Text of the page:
By Sam Ro
Fraudulent funds might outperform their benchmarks significantly or post steady returns during volatile periods, reports The Wall Street Journal’s Jean Eaglesham and Steve Eder.
At least outstanding returns are what the crooked funds often report to their clients, at least. (Don’t forget, Bernie Madoff wasn’t really posting those steady annually gains he boasted about).
In any event, the SEC’s finally on to this, and it’s using computers to spot likely swindlers.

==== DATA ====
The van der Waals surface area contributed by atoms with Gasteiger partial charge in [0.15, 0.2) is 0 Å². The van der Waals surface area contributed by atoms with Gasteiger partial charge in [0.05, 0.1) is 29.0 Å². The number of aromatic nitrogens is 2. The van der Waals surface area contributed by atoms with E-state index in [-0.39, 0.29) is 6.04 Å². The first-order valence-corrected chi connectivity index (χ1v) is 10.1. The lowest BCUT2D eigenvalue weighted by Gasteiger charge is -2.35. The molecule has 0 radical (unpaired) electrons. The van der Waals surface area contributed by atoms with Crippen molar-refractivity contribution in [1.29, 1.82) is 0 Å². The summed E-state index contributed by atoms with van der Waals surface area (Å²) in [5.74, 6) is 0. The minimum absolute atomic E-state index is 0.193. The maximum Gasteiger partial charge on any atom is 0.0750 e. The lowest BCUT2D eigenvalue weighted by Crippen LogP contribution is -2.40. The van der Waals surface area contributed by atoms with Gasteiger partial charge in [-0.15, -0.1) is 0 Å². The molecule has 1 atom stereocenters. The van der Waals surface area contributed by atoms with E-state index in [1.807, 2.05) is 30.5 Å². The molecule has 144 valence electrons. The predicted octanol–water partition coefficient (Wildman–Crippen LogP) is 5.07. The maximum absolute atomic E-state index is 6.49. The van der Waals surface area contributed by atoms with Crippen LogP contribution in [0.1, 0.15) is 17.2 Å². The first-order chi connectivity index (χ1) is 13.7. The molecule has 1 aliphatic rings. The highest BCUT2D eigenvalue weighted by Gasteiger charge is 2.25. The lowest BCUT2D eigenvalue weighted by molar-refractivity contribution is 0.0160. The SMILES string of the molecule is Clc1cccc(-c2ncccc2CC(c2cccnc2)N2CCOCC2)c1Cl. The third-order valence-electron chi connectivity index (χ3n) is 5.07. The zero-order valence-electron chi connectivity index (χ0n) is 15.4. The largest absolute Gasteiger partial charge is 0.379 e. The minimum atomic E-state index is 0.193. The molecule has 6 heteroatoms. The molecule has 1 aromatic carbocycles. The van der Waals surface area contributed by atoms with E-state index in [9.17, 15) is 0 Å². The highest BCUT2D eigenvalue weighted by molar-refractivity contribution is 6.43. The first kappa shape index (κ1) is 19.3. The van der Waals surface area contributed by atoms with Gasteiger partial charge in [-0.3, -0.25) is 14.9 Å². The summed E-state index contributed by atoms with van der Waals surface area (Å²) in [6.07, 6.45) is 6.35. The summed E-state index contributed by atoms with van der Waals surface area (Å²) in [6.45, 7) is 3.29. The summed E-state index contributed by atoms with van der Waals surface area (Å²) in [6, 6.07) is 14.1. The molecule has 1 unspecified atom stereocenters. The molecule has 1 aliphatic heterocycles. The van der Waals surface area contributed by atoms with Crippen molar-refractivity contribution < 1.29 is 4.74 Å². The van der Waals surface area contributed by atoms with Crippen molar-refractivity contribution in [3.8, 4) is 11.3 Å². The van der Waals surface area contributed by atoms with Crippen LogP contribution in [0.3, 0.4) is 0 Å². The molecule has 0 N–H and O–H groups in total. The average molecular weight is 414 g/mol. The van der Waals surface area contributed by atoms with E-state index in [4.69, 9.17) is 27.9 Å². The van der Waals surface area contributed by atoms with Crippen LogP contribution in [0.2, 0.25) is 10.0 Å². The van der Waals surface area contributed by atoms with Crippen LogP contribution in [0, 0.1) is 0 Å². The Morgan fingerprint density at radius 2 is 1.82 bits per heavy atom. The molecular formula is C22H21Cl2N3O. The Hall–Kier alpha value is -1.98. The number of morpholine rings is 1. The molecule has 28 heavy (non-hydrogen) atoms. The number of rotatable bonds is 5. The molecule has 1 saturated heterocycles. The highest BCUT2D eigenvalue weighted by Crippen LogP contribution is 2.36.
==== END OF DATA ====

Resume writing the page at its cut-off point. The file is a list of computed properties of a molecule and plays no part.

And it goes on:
According to the WSJ’s report
The hedge funds have one thing in common: Their performance seems too good to be true, with some trouncing the overall market and others churning out modest results without ever suffering a down month. Some funds on the list stumble but still always outperform rival hedge funds.